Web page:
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Medically reviewed on Jan 18, 2019

What is Chamomile?

See also: Embeline

M. chamomilla grows as an erect annual, and A. nobilis is a slow-growing perennial. The fragrant flowering heads of both plants are collected and dried for use as teas and extracts. They all are members of the Asteraceae (daisy) family.

Scientific Name(s)

Matricaria recutita L., Family: Asteraceae (daisy). Synonyms: Chamomilla, Chamomilla recutita, Matricaria chamomilla, Matricaria suavoelens, and Chamaemelum nobile (L.) All. Family: Asteraceae (daisy). Synonym: Anthemis nobilis L.

Common Name(s)

There are two species of chamomile: Matricaria recutita is known as German, Hungarian, wild, or genuine chamomile. Chamaemelum nobile is commonly called English, Roman, Scotch, garden, lawn, sweet, true, or common chamomile.

What is it used for?

Chamomile is applied to the skin and mucous membrane for inflammations and skin diseases. It can be inhaled for sore throats, used in baths to soothe anal or genital inflammation, and used internally for stomach and intestinal spasms and inflammatory diseases. However, clinical proof supporting any of these uses of chamomile is limited.

Traditional and ethnobotanical uses

Known since Roman times for its medicinal properties, chamomile has been used as an antispasmodic and sedative in folk treatment of digestive and rheumatic disorders. Chamomile tea has been used to treat parasitic worm infections and as hair color and conditioner. The volatile oil has been used to flavor cigarette tobacco. Chamomile has been utilized as a skin wash to clean wounds and ulcers, and to increase the sloughing of necrotic tissue and promote granulation and proper healing. It also has been reported to have anti-inflammatory, antibacterial, astringent, and deodorant properties. Various formulations of chamomile have been used to treat colic, cystitis, fever, flatulence, and vomiting.

What is the recommended dosage?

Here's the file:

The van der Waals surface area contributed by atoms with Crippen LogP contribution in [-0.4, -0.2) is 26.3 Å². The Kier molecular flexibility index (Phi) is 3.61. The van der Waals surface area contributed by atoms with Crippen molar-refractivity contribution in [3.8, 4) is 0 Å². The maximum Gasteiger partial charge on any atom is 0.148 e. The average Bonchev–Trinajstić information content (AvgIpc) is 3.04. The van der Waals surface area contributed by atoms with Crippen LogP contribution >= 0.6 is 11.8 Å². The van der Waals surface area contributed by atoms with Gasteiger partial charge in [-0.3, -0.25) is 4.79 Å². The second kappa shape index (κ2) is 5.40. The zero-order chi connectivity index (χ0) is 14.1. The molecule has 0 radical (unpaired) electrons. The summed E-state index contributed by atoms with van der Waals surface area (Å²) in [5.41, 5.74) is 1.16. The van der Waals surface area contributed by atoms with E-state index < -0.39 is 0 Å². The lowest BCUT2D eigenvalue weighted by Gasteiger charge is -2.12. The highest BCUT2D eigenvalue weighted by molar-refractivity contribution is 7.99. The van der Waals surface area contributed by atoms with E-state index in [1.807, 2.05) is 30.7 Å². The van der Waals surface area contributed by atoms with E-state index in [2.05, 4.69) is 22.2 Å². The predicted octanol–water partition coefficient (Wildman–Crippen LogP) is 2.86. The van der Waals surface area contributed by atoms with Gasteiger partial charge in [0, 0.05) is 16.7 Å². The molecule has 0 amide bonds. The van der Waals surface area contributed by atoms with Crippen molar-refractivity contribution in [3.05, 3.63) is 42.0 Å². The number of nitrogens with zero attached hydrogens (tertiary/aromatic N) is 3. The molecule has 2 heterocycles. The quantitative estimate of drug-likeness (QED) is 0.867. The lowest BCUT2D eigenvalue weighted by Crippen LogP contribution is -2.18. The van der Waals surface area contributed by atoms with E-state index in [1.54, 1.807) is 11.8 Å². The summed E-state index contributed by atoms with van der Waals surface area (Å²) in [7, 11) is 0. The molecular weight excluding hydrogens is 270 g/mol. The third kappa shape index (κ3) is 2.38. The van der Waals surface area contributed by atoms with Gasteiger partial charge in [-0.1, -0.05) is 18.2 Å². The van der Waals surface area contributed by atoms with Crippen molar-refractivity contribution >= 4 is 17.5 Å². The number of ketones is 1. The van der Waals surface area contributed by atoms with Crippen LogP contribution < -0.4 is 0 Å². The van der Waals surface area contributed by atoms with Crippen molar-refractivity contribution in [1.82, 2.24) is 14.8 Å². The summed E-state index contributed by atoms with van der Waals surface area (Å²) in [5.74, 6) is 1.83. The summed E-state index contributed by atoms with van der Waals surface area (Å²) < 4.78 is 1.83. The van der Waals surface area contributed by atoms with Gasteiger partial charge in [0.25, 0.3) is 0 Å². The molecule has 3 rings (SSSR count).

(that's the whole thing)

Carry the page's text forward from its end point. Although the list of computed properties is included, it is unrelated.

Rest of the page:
Chamomile has been used as a tea for various conditions and as a topical cream. Typical oral doses are 9 to 15 grams per day. Gargles made from 8 g of chamomile flowers in 1,000 mL of water have been used in trials.


Do not use if you are allergic to ragweed pollens.


Poorly documented adverse reactions (eg, affects on menstrual cycle, reputed abortive effects, uterine stimulant). Avoid use during pregnancy.

No clinical data are available on the use of chamomile during lactation.


Possible interactions have been reported with warfarin or cyclosporine. Because warfarin and cyclosporine have a narrow therapeutic index, patients taking either of these medications in more than modest amounts should avoid using chamomile at the same time.

No interactions caused by sedative effects or antispasmodic properties of chamomile have been reported.

Side Effects

Use of the tea and essential oil has resulted in anaphylactic shock, contact dermatitis, and other severe allergic reactions. Persons who are allergic to asters, chrysanthemums, ragweed, and other members of the Asteraceae daisy family should avoid chamomile.


Animal fed chamomile showed few ill effects.


1. Chamomile. Review of Natural Products. factsandcomparisons4.0 [online]. 2007. Available from Wolters Kluwer Health, Inc. Accessed April 4, 2007.

Further information

Always consult your healthcare provider to ensure the information displayed on this page applies to your personal circumstances.